The Farber Collection
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Ángel Delgado

About Ángel Delgado

b. 1965, resides in Mexico

The date: May 4, 1990. The event: the opening of the group exhibition, El Objeto Esculturado (The Sculptured Object), at the Center for the Development of the Visual Arts in Havana. The artist Ángel Delgado slowly unfolds a copy of the newspaper Granma, squats down in front of the blasé audience, and defecates on the printed pages. Named La esperanza es lo último que se está perdiendo (Hope Is The Last Thing To Go), his performance prompts the exhibition’s closing and the firing of the center’s director. Delgado was found guilty of public scandal and sentenced to prison. For six months, he would become inmate 1242900. The process art of the 1980s had examined the merging of art and life from a theoretical perspective; Delgado’s act now threw him into a context he’d known of only by word of mouth, from rumors, or through Saturday night movies.

Delgado’s involuntary status as an “artist in residence” catalyzed his creativity. “There, together with his comrades in captivity, he learned to draw on handkerchiefs using colored pencils and cold cream, and to carve images from bars of laundry soap. And this has provided his themes and subjects, and the overall inspiration for his art” (Hernández, 2002). Delgado also discovered that art was useful: his soap carvings and handkerchief drawings could be exchanged for the items necessary for a prisoner’s survival. Meanwhile, in a rabid expression of privacy, he made one hundred drawings on office paper with pen and crayon: “sacred, hieroglyphic writing, a bundle of stories half-graphic, half-text, an iconography, a cache of memories” (Mosquera, 1996, 24).

As someone who created art while imprisoned, Delgado entered, by implication, a peculiar sociocultural canon: prison art and literature. In Cuba, texts such as José Martí’s essay, El presidio politico en Cuba (Political Prisons in Cuba); Carlos Montenegro’s novel, Hombres sin mujer (Men Without Women); Pablo de la Torriente Brau’s memoir, Presidio modelo (Model Prison); Ernesto de Blanck’s drawings in El Principe prison; and the anonymous graffiti on the walls of the Isle of Pines prison are among the previous contributions to a body of work—unexplored by the island’s scholars—in which the discourses of submission and rebellion, of bodily urgencies and individual solitude, meet and intersect.

Within this unacknowledged tradition, the unavoidable autobiographical focus tilts Delgado’s oeuvre toward the non-fiction, testimonial genre. But its conceptual density keeps it from reduction to mere anecdotal melodrama. The approach is similar to that used by Uruguayan-American artist Luís Camnitzer. Traumatic events are channeled and purged through the appropriation of everyday objects—soap, bed sheets, drawn-on handkerchiefs—transformed into the material and metaphors of freedom. Delgado reworks the shape, texture, and smell of the soap, turning it into a different kind of signifier. Applying it directly to his drawings, he transmutes it into a symbol of the malleability of the individual in the face of his social environment. It is a position similar to that expressed by the artist Carlos Cárdenas in Suicida o moldeable (Suicide or Malleable, 1989).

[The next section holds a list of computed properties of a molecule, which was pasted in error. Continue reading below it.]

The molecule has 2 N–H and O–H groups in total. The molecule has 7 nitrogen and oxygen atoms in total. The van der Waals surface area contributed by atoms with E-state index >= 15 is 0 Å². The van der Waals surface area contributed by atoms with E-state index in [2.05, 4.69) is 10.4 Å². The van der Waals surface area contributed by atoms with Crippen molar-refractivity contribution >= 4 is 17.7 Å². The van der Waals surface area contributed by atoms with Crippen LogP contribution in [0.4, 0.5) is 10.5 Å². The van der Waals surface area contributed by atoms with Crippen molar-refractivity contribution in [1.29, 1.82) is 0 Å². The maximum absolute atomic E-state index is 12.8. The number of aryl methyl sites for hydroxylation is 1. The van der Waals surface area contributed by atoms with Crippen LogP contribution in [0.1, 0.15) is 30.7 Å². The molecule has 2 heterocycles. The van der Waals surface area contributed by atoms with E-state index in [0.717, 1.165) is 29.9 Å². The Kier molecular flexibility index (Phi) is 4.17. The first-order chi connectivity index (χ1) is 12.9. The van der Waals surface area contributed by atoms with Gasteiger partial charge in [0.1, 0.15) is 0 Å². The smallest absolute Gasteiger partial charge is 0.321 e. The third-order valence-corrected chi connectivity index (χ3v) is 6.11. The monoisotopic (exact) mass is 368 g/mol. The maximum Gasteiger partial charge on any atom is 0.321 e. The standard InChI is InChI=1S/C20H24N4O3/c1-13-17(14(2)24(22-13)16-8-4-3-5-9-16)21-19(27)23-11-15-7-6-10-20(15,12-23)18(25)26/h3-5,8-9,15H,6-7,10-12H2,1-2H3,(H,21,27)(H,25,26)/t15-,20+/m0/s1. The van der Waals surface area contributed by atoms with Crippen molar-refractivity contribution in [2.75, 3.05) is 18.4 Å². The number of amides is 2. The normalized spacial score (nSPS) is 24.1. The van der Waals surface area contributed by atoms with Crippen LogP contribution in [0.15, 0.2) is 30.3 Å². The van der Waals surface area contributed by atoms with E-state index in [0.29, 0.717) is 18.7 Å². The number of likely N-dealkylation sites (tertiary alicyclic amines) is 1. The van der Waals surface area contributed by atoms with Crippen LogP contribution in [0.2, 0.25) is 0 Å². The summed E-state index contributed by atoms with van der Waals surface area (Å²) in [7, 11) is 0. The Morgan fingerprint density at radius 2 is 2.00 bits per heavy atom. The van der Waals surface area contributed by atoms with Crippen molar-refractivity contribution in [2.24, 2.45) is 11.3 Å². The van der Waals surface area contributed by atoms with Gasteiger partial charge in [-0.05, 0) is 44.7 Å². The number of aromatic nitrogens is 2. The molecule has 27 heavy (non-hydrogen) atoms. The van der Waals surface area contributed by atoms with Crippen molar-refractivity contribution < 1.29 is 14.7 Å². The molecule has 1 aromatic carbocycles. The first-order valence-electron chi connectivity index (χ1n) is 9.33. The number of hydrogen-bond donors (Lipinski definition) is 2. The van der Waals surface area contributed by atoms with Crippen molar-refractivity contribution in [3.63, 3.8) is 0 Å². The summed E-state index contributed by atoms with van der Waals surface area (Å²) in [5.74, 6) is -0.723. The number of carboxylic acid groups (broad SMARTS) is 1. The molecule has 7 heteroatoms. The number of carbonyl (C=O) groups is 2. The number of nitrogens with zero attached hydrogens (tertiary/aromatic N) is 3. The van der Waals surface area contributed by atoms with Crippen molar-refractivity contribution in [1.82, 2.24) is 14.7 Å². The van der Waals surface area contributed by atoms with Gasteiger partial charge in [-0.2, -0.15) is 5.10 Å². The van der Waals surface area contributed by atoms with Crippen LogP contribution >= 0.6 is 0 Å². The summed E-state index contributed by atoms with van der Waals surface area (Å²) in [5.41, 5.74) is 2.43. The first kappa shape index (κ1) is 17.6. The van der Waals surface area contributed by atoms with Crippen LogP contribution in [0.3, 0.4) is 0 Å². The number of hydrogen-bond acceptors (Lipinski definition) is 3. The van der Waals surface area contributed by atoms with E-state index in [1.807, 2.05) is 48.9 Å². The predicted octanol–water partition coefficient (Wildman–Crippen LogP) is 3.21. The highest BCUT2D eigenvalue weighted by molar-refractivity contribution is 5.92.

Delgado turns the handkerchief—a personal object of prison “tough guys”—into a narrative codex, an obsessive diary in which each piece of fabric becomes a frame, as in a comic strip. But the narrative is strictly visual, because silence reigns over everything: silence, and the contained gesture. Objects such as bunk beds, barred windows, and barbed wire fences are charged with implying a human presence. Whenever figures do appear, they’re either sketchy outlines or remain mute, without exchanging a single word. The drawing is spare, precise; it adapts, rigorously, to the contours of the fabric.

On one of the handkerchiefs, Delgado has drawn the faceless images of three men. Eyes, noses, and mouths have been excluded; only bare outlines define them. Their tongues, however, seem to move tirelessly. Entangled with each other, they form the only bridges among the anonymous faces. Delgado’s drawings translate common phrases into images; darse lengua (to give tongue) or “Frenching” would be the most fitting term here. Yet the image implies not a carnal link between these individuals, but conspiratorial conversation, gossip, the intense transmission of information—in short, the sport of profoundly bored men.

The second handkerchief seems to appropriate a universal photographic format: the mug shot. In the lower area of the cloth is a string of numbers: 1242900, Delgado’s prison ID. But there’s no face or silhouette; these have vanished. The portrait that indisputably identifies the individual has been replaced by an amorphous, dirty, indeterminate blob. It could be a sweat stain, a footprint, a smear of semen or tears. Or a stark and sober shroud, in which the individual disappears behind the assigned number, a barcode for a biography that struggles against losing its voice.

References: Block, Holly, ed., Art Cuba: The New Generation (Harry N. Abrams, 2001), p. 67.

—Abelardo Mena Chicuri